2 Replies
                  1. re: Rlocker
                    lucyis Dec 26, 2010 02:47 PM

                    I have to admit that i have not as yet. I wound up cooking a vegetable soup and made a hummous.

                    1. re: lucyis
                      Rlocker Dec 26, 2010 05:34 PM

                      Oh well, thanks. I'll keep looking! I did try ine as a dry run tonight which was pretty good. Chickpeas, sweet potato, dried mushrooms, onions, garlic, cumin and paprika. It was pretty good.

                  2. s
                    sharonlebewohl Dec 26, 2010 06:57 PM

                    I make vegetarian cholent all the time. In place of the meat, I use prunes and portabello mushrooms. It's delicious and my kids think that it tastes as if there is meat in the cholent.

                    1 Reply
                    1. re: sharonlebewohl
                      DeisCane Dec 27, 2010 06:01 AM

                      I would think using bulgur wheat would be a good meat substitute as it is in veggie chili.

                    2. r
                      robocop Dec 27, 2010 09:41 AM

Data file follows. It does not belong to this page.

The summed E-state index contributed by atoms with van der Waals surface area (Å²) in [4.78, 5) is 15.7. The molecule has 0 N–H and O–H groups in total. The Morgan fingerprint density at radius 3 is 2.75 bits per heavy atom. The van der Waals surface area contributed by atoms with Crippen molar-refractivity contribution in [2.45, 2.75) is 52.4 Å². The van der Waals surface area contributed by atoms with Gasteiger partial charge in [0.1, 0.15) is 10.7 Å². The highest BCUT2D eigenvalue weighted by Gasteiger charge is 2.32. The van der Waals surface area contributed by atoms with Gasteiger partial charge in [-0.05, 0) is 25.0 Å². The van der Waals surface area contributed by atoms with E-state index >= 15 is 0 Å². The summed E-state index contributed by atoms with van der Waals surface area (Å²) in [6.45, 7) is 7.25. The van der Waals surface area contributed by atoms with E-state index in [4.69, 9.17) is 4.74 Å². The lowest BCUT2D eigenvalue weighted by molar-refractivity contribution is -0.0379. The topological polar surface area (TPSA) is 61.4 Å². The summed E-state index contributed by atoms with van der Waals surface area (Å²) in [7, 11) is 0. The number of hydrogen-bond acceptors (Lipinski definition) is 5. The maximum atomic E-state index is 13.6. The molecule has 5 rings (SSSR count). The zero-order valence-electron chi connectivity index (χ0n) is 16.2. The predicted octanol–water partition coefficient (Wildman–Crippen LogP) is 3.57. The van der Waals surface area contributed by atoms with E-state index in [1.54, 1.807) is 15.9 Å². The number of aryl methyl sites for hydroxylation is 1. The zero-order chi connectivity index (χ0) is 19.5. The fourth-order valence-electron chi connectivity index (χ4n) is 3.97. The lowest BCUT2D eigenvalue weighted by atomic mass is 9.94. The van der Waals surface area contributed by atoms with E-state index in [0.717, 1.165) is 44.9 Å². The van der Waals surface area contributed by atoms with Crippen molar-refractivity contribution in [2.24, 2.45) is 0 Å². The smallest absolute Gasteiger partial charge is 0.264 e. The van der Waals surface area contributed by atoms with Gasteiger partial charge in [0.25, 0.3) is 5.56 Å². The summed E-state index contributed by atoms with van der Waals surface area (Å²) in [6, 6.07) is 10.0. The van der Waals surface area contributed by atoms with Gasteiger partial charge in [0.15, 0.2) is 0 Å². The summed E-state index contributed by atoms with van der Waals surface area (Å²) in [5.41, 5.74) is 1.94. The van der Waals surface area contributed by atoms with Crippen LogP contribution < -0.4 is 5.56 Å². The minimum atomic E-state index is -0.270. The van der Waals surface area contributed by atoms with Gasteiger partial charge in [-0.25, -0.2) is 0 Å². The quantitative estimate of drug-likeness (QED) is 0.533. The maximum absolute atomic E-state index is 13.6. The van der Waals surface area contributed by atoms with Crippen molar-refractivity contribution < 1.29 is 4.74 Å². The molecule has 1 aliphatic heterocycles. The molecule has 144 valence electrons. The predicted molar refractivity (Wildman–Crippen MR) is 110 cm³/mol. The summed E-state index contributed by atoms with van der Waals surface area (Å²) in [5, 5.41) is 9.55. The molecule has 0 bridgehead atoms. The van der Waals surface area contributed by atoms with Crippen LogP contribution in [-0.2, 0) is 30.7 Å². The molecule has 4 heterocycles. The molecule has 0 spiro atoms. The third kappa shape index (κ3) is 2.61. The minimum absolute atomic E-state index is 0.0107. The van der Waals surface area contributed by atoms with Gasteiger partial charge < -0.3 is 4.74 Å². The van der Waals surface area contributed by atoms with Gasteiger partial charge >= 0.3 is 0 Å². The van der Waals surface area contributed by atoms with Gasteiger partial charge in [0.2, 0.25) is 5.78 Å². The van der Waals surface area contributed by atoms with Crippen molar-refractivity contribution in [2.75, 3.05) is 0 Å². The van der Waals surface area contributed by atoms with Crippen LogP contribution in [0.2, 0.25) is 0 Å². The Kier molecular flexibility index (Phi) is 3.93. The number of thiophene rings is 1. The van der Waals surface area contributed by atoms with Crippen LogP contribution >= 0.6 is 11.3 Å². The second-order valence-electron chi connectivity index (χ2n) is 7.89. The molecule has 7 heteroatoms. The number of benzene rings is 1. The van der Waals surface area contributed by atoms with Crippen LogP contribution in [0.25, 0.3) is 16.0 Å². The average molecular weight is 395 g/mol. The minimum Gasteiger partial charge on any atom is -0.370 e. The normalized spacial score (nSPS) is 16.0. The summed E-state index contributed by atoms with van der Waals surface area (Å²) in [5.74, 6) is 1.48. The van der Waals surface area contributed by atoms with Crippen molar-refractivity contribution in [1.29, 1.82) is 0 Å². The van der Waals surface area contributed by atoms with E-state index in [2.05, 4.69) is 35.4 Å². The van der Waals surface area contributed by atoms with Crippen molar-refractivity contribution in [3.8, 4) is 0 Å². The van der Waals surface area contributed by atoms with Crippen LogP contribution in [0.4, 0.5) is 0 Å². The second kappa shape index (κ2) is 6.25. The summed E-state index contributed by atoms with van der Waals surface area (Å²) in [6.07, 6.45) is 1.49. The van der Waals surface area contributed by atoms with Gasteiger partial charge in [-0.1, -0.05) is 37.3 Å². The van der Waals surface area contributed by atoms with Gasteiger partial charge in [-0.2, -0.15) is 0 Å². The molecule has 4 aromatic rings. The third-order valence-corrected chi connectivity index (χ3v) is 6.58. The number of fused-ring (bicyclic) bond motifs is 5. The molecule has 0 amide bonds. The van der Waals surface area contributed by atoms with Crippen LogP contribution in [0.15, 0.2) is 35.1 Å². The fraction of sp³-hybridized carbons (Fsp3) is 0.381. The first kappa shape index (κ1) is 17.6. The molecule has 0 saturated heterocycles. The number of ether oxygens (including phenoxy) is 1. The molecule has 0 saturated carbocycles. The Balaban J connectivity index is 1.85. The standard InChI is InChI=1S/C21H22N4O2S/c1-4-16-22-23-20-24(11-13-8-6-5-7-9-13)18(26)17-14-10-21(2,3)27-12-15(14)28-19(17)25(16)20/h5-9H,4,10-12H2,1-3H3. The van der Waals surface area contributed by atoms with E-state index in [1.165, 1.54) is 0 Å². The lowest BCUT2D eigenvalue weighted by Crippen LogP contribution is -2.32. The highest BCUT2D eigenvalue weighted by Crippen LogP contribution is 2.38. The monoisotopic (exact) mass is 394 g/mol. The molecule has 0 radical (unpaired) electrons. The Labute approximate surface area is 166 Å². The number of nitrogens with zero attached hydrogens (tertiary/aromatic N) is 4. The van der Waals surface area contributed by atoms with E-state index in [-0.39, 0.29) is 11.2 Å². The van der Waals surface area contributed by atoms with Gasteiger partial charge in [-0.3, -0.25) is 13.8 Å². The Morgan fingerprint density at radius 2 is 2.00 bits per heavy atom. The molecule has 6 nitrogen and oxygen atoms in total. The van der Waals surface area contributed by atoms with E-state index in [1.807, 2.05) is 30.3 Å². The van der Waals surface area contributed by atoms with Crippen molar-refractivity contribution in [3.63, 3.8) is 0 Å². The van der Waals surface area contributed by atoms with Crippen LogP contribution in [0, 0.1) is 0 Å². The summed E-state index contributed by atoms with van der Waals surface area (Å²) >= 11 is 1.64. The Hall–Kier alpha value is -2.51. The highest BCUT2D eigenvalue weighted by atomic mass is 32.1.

As a vegan who loves cholent, I have experimented with many different combinations of ingredients and seasonings to get the best "betcha can't tell it's pareve" cholent.

                      Saute a large onion and several cloves of garlic in a nice amount of oil until golden. Wheatberries, barley (and any other beans you like) and potatoes cut in chunks. Let that all saute together for a few minutes and season with onion soup mix, and osem pareve consomme, about 1/4 cup duck sauce and a good sprinkle of Frank's Hot Sauce. Add water and taste to make sure the water is boldly flavored.
                      I put it in the oven overnight at 250 degrees, but it would be fine in a c rock pot also.
                      Adding kishka or any kind of kugel would be delicious also.